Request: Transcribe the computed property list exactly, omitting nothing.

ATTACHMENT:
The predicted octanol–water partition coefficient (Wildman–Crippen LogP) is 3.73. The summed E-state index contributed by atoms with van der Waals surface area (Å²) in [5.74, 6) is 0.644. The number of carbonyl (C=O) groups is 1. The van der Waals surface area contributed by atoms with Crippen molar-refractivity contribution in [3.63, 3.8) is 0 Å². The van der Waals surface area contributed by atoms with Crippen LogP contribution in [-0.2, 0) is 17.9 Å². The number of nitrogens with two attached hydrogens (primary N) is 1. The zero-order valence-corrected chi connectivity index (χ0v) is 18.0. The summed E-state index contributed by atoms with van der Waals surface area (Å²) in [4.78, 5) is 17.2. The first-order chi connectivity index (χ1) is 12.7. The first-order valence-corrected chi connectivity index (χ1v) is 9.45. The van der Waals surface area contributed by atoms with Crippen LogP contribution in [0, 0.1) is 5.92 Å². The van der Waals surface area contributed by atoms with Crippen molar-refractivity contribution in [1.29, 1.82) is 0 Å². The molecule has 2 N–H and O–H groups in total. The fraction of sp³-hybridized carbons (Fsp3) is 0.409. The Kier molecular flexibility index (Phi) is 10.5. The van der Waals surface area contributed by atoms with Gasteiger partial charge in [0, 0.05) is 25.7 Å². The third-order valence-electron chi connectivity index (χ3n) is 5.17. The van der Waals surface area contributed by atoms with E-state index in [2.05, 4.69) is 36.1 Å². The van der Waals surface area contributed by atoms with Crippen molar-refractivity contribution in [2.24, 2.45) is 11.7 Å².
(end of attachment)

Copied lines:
The predicted octanol–water partition coefficient (Wildman–Crippen LogP) is 3.73. The summed E-state index contributed by atoms with van der Waals surface area (Å²) in [5.74, 6) is 0.644. The number of carbonyl (C=O) groups is 1. The van der Waals surface area contributed by atoms with Crippen molar-refractivity contribution in [3.63, 3.8) is 0 Å². The van der Waals surface area contributed by atoms with Crippen LogP contribution in [-0.2, 0) is 17.9 Å². The number of nitrogens with two attached hydrogens (primary N) is 1. The zero-order valence-corrected chi connectivity index (χ0v) is 18.0. The summed E-state index contributed by atoms with van der Waals surface area (Å²) in [4.78, 5) is 17.2. The first-order chi connectivity index (χ1) is 12.7. The first-order valence-corrected chi connectivity index (χ1v) is 9.45. The van der Waals surface area contributed by atoms with Crippen LogP contribution in [0, 0.1) is 5.92 Å². The van der Waals surface area contributed by atoms with Crippen molar-refractivity contribution in [1.29, 1.82) is 0 Å². The molecule has 2 N–H and O–H groups in total. The fraction of sp³-hybridized carbons (Fsp3) is 0.409. The Kier molecular flexibility index (Phi) is 10.5. The van der Waals surface area contributed by atoms with Gasteiger partial charge in [0, 0.05) is 25.7 Å². The third-order valence-electron chi connectivity index (χ3n) is 5.17. The van der Waals surface area contributed by atoms with E-state index in [2.05, 4.69) is 36.1 Å². The van der Waals surface area contributed by atoms with Crippen molar-refractivity contribution in [2.24, 2.45) is 11.7 Å².